But I'd like to listen in less to "echoes" here than to the sound made by Rafferty and two other members present at the general meeting of twentieth-century British poetry, namely Basil Bunting and W.S. Graham. The work of each is different and distinctive, and my attempt to work out connections between them derives as much simply from my liking for their poetry as from their common background as British poets fishing by night, by obstinate isles, in the wakes of the Ezra, the Thomas Stearns and the William Butler. And I haven't read enough of plenty of other people to know if they'd fit in here too. Still, I hope the sum of the comparisons at least supports a view that Rafferty's best work can be put on the same kitchen rail as Graham and Bunting, and that points of commonality are there to be found.

Let's get the biographical stuff out of the way first. Rafferty (1909 – 1993) and Graham (1918 – 1986) were both Scots who relocated to the English West Country (Devon and Cornwall respectively), after stints in London. Bunting (1900 – 1985) was also a peripheral Brit, who'd lived in literary London a decade or more earlier than Graham and Rafferty, went abroad, and then resumed residence in Northumbria. All three – in different ways – were refusers or losers in the literary game of their time. This is most extreme in Rafferty: Graham had Faber as his publisher, even if it didn't help him much in terms of critical reception, and Bunting kept in touch with the Modernist Greats, which, in terms of a secure publishing career, also didn't help him much. Rafferty pulled pints. He spent decades writing but not seeking publication, and the attention that began to be paid to him a few years before his death makes Bunting's post-'Briggflatts' renaissance at the age of 65 look like early recognition. Nor did any of them go in overly much for published poetics and criticism: Bunting gave lectures and made a few statements, Graham wrote letters, and Rafferty's extant critical prose consists of a single essay on Blake.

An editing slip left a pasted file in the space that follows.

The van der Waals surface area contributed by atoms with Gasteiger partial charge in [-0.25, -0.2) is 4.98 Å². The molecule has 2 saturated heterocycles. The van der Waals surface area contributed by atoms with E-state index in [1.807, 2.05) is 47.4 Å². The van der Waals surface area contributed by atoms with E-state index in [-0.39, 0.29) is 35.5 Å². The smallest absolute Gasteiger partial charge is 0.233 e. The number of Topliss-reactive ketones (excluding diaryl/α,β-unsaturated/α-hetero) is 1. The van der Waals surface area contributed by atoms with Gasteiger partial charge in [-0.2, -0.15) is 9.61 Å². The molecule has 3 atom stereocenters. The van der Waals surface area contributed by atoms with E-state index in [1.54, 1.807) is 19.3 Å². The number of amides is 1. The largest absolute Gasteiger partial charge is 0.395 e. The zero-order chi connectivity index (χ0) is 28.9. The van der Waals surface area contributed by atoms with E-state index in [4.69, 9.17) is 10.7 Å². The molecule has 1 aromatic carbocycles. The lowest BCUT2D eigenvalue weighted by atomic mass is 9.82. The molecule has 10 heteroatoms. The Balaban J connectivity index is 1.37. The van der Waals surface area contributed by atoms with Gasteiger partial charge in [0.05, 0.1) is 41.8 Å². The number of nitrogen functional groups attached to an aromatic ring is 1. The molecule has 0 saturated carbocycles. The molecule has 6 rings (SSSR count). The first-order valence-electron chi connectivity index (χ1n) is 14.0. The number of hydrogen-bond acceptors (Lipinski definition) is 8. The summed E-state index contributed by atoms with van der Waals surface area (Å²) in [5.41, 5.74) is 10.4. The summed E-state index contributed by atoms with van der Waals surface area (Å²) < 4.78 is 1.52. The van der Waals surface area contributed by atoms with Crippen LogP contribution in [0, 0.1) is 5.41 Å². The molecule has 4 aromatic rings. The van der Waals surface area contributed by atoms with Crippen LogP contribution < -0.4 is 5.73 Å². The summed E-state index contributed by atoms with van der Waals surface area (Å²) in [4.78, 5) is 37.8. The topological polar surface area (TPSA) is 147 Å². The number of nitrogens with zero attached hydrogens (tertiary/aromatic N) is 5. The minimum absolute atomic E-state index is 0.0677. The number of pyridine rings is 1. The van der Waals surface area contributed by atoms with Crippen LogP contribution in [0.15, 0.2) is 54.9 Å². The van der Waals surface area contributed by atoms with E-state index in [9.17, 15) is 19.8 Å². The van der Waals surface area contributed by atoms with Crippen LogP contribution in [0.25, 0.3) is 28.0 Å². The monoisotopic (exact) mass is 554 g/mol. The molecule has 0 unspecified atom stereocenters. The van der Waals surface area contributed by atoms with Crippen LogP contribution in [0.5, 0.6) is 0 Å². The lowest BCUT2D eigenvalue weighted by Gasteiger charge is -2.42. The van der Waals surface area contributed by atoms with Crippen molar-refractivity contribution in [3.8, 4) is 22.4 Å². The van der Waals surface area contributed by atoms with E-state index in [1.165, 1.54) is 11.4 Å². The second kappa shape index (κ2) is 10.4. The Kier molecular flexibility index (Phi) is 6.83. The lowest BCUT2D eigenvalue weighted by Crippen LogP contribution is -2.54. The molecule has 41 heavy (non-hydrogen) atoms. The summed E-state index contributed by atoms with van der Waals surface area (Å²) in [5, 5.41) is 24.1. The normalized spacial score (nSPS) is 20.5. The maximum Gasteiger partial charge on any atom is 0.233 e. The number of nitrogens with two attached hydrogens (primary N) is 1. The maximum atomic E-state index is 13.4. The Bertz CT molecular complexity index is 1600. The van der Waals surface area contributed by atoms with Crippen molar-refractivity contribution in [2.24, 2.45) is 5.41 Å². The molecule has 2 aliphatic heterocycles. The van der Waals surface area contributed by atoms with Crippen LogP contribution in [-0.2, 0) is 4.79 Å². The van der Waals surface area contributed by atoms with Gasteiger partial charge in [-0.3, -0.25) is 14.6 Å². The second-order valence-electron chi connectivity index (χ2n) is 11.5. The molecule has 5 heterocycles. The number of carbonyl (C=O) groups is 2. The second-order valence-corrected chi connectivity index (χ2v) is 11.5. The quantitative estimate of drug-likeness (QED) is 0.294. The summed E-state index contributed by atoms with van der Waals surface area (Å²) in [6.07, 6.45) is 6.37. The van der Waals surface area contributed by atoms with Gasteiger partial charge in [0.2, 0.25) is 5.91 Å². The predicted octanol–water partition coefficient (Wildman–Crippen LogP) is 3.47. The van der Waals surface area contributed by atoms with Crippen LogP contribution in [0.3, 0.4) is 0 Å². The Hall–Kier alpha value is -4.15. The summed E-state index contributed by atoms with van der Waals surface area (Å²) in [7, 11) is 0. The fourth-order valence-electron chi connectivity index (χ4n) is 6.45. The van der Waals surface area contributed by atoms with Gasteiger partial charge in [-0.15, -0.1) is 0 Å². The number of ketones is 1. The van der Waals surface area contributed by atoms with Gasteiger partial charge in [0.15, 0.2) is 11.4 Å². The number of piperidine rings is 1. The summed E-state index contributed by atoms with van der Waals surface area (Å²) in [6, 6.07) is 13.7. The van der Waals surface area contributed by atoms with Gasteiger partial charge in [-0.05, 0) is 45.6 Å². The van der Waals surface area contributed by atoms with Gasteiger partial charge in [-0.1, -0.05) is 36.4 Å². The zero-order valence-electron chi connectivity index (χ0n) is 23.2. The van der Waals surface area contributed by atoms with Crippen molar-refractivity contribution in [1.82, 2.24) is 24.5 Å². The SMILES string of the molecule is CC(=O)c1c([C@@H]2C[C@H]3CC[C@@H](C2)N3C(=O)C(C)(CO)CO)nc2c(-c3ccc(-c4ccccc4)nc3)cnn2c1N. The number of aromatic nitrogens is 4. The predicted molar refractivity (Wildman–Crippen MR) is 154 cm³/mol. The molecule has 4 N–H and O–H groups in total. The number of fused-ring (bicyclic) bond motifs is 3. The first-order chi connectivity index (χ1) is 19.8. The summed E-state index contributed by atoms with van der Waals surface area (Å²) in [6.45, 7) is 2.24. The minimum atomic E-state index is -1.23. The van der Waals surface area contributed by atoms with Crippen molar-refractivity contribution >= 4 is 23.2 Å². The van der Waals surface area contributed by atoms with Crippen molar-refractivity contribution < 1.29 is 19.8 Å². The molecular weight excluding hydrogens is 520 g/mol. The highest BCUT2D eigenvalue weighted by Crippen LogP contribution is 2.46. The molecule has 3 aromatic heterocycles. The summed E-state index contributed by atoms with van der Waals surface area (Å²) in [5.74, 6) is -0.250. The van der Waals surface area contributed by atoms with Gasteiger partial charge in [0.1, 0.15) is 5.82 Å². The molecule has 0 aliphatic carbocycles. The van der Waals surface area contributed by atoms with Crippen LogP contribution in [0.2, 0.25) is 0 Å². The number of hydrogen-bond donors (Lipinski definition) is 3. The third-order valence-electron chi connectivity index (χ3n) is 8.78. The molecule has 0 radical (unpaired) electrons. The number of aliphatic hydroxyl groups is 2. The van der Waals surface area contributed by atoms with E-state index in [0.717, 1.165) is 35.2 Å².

The backgrounds and experience are also reflected in a similar balance of the rural and the urban in their work: predominantly country-based with a few trips into town. Rafferty works through his London period in Section VI of Poems, but besides this is largely Devonian. Bunting's 'Briggflatts' is mostly out in hedgerows, with urban and historical excurses. Graham walks round the Cornish coast, and even when he thinks his way back into his Clydeside shipbuilding youth, he can't seem to get out to the Greenock hills quick enough.

A further point of biographically derived comparison – but also contrast – between these poets are their elegies. In Rafferty's elegies to his first wife the voice is intimate but impersonal, with few biographical specifics. In the following poem, this leads to a double whammy, a shaping of personal feeling combined with a debunking of poetic tradition:

Many a man that sang of love
as though his love stands there
or lies unlatched and listens
for his footstep on the stair.
But sat beside a dying fire
unwilling and afraid
that he might climb to find a ghost
cold in his sheeted bed.
(Poems, p.26)

Graham was one to name names, with elegies named for the St Ives artists he hung out with as well as the elegy-like dream poem to his father, 'To Alexander Graham'. Bunting's elegies were few and fell outside the canon he screwed together for himself, but I'd venture that 'Briggflatts', in its drawing together of the strands of an entire life, isn't just an autobiography as its author described it, but also has a non-narcissisticly auto-elegiac aspect to it. I think it's a mark of the intensity of the work of these three poets that elegy or the elegiac were things which they could do successfully – the form taps into intense personal experience and emotion, and makes use of generalizable specificities.